Riverford Wicked Leeks

Peter Richardson - Home Farm

Over ten years ago Peter Richardson took a commercial decision to switch his mixed conventional farm over to organic methods.

“I think at the time it was a bit of a leap in the dark. We did a bit of homework and the organic market seemed to be growing, there seemed to be a future in it, so we bit the bullet,” he says.

He now grows potatoes, parsnips, courgettes, broccoli, purple sprouting broccoli, cabbages, asparagus, beetroot, chard, broad beans, runner beans, French beans garlic and leeks across 500 acres. It’s a big operation and at times employs 30 people.

“Now we’re into it we are a principled organic grower. There’s a great array of wildlife on the farm now, and also a few more weeds about.

“But it’s a sustainable way of going on. It does work,” says Peter. And there is, he adds, an upside to all the weeding, too. “It’s very satisfying. You feel more of an intimate relationship as you weed the crops, rather than just going across with a sprayer.”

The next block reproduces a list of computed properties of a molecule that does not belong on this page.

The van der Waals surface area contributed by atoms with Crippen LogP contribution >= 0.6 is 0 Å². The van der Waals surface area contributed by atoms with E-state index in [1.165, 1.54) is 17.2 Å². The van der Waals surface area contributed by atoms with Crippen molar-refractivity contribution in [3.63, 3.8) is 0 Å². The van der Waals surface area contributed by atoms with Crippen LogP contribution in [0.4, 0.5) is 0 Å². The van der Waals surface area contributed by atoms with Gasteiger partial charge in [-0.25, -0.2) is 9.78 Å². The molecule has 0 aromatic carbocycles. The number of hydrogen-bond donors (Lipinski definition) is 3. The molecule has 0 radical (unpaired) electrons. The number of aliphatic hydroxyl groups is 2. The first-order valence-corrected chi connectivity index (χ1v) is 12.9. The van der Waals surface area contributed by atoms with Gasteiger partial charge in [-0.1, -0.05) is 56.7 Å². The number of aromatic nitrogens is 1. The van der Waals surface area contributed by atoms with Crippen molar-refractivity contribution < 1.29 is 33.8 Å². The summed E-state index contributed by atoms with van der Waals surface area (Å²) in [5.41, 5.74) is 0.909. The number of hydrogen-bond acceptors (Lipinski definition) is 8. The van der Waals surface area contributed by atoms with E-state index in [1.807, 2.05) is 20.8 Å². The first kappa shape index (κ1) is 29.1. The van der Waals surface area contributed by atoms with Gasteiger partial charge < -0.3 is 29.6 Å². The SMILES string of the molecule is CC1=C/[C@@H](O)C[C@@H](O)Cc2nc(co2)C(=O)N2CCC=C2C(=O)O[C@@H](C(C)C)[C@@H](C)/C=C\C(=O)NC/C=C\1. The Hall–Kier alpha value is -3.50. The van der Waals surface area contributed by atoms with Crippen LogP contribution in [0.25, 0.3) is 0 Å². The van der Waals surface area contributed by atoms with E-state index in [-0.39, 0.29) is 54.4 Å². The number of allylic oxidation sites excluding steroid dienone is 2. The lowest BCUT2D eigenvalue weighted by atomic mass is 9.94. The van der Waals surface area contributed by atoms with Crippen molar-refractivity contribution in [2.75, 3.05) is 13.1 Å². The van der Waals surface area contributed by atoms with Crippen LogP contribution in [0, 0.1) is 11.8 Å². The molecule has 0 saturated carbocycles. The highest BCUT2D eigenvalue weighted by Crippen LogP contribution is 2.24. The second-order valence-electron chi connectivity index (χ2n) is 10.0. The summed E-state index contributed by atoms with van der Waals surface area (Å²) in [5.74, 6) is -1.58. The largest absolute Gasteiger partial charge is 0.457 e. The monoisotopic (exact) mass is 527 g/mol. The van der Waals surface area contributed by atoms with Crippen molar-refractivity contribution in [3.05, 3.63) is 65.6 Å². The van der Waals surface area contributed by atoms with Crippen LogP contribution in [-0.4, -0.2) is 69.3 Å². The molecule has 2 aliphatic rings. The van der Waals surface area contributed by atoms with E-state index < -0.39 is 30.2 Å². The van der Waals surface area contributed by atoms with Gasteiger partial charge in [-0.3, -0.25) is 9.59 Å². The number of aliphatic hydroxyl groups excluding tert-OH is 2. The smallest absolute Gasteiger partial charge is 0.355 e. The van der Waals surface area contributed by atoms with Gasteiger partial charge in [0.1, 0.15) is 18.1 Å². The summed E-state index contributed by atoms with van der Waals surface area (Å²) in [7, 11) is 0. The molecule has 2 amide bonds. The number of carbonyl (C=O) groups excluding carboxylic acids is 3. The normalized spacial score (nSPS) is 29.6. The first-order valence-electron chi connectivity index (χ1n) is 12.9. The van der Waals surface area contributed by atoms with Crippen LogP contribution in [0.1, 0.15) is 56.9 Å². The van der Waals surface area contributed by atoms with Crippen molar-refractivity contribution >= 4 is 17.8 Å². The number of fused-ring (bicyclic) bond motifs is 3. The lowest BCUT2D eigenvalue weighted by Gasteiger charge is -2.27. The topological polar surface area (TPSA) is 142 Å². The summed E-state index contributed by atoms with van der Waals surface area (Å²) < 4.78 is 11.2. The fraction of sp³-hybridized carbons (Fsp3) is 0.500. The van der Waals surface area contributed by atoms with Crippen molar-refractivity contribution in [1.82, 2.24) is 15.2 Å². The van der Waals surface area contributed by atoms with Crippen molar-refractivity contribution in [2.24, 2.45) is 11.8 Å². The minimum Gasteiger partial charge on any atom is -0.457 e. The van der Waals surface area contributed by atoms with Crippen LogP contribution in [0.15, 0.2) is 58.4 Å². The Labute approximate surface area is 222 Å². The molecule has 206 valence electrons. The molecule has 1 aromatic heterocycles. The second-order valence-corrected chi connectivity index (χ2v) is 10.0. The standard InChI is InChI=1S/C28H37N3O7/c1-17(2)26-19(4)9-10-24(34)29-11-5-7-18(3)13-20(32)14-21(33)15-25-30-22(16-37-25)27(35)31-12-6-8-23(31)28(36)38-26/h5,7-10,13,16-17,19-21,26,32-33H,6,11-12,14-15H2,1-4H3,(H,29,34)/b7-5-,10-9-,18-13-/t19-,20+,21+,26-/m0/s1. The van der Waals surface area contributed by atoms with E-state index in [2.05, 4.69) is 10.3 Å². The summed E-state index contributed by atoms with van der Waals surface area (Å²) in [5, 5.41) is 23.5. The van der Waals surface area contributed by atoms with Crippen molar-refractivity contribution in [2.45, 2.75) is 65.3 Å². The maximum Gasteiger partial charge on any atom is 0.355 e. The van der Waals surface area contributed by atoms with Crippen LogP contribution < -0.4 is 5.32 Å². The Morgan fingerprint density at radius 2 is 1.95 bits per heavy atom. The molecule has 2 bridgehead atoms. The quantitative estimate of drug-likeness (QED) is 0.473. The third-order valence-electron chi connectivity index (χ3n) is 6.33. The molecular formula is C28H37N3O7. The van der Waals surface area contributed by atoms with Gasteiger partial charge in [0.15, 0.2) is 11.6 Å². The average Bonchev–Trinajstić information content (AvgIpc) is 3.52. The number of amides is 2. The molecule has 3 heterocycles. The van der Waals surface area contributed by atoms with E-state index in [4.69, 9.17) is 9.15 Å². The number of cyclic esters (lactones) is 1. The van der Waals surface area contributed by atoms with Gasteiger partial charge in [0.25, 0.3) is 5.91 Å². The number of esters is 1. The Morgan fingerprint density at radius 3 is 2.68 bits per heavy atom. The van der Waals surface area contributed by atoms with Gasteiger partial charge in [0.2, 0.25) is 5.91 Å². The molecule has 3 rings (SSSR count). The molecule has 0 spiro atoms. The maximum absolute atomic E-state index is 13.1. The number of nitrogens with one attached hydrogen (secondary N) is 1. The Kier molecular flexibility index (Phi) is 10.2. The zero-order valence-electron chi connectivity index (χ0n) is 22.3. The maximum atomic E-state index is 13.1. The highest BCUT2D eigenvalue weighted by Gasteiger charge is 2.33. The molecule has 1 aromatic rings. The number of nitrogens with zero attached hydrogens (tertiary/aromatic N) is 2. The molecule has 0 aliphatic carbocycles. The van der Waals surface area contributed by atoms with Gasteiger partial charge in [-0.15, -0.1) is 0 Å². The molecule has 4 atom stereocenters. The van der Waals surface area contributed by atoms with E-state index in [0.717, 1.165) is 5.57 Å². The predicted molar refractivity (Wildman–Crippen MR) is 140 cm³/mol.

The key to success is being strict about crop rotation. “With conventional farming, you could plant potatoes in the same place every three years but with organic methods it’s once every seven years. You don’t want the pests and soil-borne diseases.”

The Richardsons enjoy seeing their product going out packed and ready for the customer – whereas in a previous life it was sent off to a packing house for distribution.

“There’s a closer connection with the customer, there’s no two ways about it.”

And of course, Riverford doesn’t mind if courgettes exceed 21cm. “They can’t for the supermarket because they won’t fit in the packet. But there are no compromises on the quality for Riverford – you’re just utilising more of your crop.”